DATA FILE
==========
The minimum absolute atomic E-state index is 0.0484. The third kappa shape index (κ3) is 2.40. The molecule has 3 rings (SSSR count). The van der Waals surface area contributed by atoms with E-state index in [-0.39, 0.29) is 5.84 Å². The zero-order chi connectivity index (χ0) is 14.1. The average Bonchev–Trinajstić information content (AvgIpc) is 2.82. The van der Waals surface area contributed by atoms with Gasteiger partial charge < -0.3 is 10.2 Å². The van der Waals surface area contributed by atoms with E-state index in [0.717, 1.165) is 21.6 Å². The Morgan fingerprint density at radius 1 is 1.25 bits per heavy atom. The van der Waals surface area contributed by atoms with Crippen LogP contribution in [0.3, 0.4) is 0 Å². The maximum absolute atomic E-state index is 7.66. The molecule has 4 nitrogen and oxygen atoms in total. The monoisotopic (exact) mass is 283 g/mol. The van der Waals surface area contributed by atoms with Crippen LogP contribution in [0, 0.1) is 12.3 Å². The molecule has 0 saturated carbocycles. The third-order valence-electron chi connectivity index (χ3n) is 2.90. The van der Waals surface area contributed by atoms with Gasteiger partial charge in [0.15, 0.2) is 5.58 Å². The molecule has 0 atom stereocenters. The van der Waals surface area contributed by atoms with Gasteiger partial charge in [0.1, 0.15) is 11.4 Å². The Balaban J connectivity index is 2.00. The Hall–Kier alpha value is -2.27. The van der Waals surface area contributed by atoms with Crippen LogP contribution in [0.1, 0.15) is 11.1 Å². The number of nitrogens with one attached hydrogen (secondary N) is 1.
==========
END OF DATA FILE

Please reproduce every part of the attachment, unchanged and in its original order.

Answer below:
The minimum absolute atomic E-state index is 0.0484. The third kappa shape index (κ3) is 2.40. The molecule has 3 rings (SSSR count). The van der Waals surface area contributed by atoms with E-state index in [-0.39, 0.29) is 5.84 Å². The zero-order chi connectivity index (χ0) is 14.1. The average Bonchev–Trinajstić information content (AvgIpc) is 2.82. The van der Waals surface area contributed by atoms with Gasteiger partial charge < -0.3 is 10.2 Å². The van der Waals surface area contributed by atoms with E-state index in [0.717, 1.165) is 21.6 Å². The Morgan fingerprint density at radius 1 is 1.25 bits per heavy atom. The van der Waals surface area contributed by atoms with Crippen LogP contribution in [0.3, 0.4) is 0 Å². The maximum absolute atomic E-state index is 7.66. The molecule has 4 nitrogen and oxygen atoms in total. The monoisotopic (exact) mass is 283 g/mol. The van der Waals surface area contributed by atoms with Crippen LogP contribution in [0, 0.1) is 12.3 Å². The molecule has 0 saturated carbocycles. The third-order valence-electron chi connectivity index (χ3n) is 2.90. The van der Waals surface area contributed by atoms with Gasteiger partial charge in [0.15, 0.2) is 5.58 Å². The molecule has 0 atom stereocenters. The van der Waals surface area contributed by atoms with Gasteiger partial charge in [0.1, 0.15) is 11.4 Å². The Balaban J connectivity index is 2.00. The Hall–Kier alpha value is -2.27. The van der Waals surface area contributed by atoms with Crippen LogP contribution in [0.1, 0.15) is 11.1 Å². The number of nitrogens with one attached hydrogen (secondary N) is 1.